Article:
A student-curated exhibition offers an immersive exploration of food and the connections, stories, and memories we consume each time we eat.
Embodied Taste opened in December 2019 at the Mead Art Museum on the campus of Amherst College. The first collaborative student-curated exhibition to be installed at the Mead, Embodied Taste was the culmination of an upper division anthropology course that centered student voices, project-based learning, and public scholarship. The exhibit invites visitors to enter a diverse, multisensory space that decenters privileged narratives as it explores the ways food moves through our bodies and our worlds. Following positive reviews, its run was extended and the exhibit selected as a pilot virtual exhibition, which is currently on view.
All of the objects displayed in the exhibit had to come from the collections of the Mead Art Museum or the special archives at the college. Unlike other exhibitions, we did not have the funding or the time to request outside loans. In preparation, we sorted the collection according to a variety of themes all related to the category of food to ensure the course readings and syllabus made sense. Emily did a pre-sort of the collections, finding about 100 objects that might be used. These were broken down into smaller groupings, paired with complementary readings, and reviewed by student curators during the first four weeks of the course.
After the students had selected their overarching concept and narrowed the objects to be displayed, we shared some startling statistics. Of their draft list that contained 33 works, most were created by white, non-Hispanic male artists, with only two Haitian artists, one African American artist, and four women artists included. As a class we discussed the implications of their choices and how to address them. Students changed some of the artwork, adding previously overlooked works by contemporary African American artist Lorna Simpson, among others. They decided to find more global food stories, curating a video loop to emphasize women and labor in the kitchen. And, they felt strongly that the most prominent piece of artwork in the exhibition should not be Frans Snyder’s Larder with Servant, as had been suggested by a guest speaker, but Serge Hollerbach’s Two Girls with Soft Drinks. With these adjustments, they hoped to avoid reinforcing a dominant white masculine Eurocentrism already present in the Mead’s collections and in museums more generally.
Many students felt that museum exhibitions were unwelcoming and elitist and wanted to create something that would be appealing to a wider audience and to themselves. We began the course reading Susan Sontag’s Against Interpretation and Stephen Greenblatt’s Resonance and Wonder. Inspired by these and other readings on exhibition design and critical food theory, students decided to create a space that was multimodal, sensorial, and welcoming. In the first room of the gallery, two students recorded audio of people eating together and alone, which were shared at two listening stations. The audio recordings also included food-related poetry by graduating senior Sommer Hayes and feminist author Minnie Bruce Pratt. In the second room, the group made an interactive recipe and memory station. At a simple table, designed to evoke a dining counter, visitors viewed recipes left by others and shared their own. There was also a “smelling station” comprising locally sourced food aromas. The paint colors, Benjamin Moore “white flour” and “cherries jubilee,” were intentionally chosen to support the mood and thematic of the exhibit. A purchased neon sign that read “Eat!” was playfully hung at the gallery’s entrance as a way to add humorous vibrancy and enliven what are often somber art museum spaces.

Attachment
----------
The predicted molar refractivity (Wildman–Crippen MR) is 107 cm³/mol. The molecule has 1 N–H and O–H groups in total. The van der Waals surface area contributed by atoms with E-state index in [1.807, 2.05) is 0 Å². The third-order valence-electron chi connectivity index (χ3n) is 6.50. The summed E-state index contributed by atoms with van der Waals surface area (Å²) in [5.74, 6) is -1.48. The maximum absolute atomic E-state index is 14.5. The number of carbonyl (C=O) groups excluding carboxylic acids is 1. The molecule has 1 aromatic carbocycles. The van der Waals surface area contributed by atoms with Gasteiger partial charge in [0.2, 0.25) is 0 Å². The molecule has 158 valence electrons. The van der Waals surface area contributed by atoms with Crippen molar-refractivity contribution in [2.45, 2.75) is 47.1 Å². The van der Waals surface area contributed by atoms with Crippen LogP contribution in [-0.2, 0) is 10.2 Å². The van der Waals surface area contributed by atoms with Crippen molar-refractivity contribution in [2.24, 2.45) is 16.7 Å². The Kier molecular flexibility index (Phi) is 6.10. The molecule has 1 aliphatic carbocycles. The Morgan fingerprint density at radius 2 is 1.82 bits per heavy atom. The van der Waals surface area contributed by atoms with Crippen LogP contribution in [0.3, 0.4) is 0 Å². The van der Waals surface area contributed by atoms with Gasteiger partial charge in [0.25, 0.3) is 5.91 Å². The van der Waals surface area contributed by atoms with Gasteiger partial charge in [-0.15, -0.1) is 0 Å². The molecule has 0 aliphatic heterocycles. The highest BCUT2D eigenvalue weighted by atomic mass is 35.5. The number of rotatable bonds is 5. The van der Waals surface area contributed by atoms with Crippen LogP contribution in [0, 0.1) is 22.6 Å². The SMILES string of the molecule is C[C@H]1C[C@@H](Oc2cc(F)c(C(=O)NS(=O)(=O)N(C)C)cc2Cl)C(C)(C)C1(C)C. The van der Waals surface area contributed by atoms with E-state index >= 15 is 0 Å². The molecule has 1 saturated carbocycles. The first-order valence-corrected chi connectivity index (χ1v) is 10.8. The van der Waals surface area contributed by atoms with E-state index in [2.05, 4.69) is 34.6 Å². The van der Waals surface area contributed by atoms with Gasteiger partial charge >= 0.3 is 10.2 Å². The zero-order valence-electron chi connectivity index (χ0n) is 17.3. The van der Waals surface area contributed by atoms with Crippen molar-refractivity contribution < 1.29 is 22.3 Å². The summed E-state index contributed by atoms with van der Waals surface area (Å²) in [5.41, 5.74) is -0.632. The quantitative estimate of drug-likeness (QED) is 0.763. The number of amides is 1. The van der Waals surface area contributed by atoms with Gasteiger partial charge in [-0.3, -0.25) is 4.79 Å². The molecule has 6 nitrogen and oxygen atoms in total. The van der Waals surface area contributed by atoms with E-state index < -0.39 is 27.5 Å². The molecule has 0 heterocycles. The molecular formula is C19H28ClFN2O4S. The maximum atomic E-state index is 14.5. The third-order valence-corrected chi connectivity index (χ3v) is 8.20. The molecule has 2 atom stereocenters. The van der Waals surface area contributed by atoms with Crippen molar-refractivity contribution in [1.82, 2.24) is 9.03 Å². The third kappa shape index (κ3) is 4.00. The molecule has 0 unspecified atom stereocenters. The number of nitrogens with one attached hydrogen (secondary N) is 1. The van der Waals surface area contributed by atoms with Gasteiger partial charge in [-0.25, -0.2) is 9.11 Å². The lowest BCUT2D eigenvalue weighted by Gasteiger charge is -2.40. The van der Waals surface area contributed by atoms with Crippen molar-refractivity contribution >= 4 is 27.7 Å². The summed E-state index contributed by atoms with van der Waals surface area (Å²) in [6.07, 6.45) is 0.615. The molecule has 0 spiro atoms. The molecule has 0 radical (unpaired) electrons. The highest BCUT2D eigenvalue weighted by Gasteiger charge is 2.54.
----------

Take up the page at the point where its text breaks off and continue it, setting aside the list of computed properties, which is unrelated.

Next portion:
The course was challenging. There was not nearly enough time. But the excitement of sharing something publically was incredibly motivating. Without question, the exhibit was successful because of the students’ commitment to one another and to a respectful exploration of our collective imaginings, desires, and talents. The exhibit opened on the last day of class. Families and friends joined us to celebrate. Since then, several students have graduated and the pandemic has complicated museum visits. Still, their work continues to impact the community: The space has been used for K–12 and college class visits, dance improvisation, and research by Folger Institute Collection Fellows. Most recently, it seeded a partnership with Amherst Regional Public Schools for their fourth grade curriculum, connecting family recipes, farms, oral history, and portraiture.
We would like to acknowledge and thank all the student curators: Abner Aldarondo, Violet Bain, Charissa Doerr, Michael Gibson, Anaid Garcia, Mollie Hartenstein, Charity Hilliman, Sabrina Lin, Sara Near, Sydney Nelson, Jiwoo Park, Parker Richardson, Estevan Velez, Ingrid Shu, Kalley Wasson, and D. J. Williams.
Amy Cox Hall is the author of Framing a Lost City: Science, Photography and the Making of Machu Picchu (2017; Spanish translation 2020) and editor of the forthcoming volume The Camera as Actor: Photography and the Embodiment of Technology (2020). She is currently writing her second monograph, The Taste of Nostalgia: Women, Food and National Longing in Peru.
Emily Potter-Ndiaye is the Dwight and Kirsten Poler & Andrew W. Mellon Head of Education and Curator of Academic Programs at the Mead Art Museum, Amherst College. Her programmatic focus is on shared authority practice in museums and bridging the divide between emerging scholarship and public humanities experiences through curricula, student leadership opportunities, and student-generated scholarship.
Cite as: Cox Hall, Amy and Emily Potter-Ndiaye. 2021. “Embodied Taste.” Anthropology News website, January 13, 2020. DOI: 10.14506/AN.1571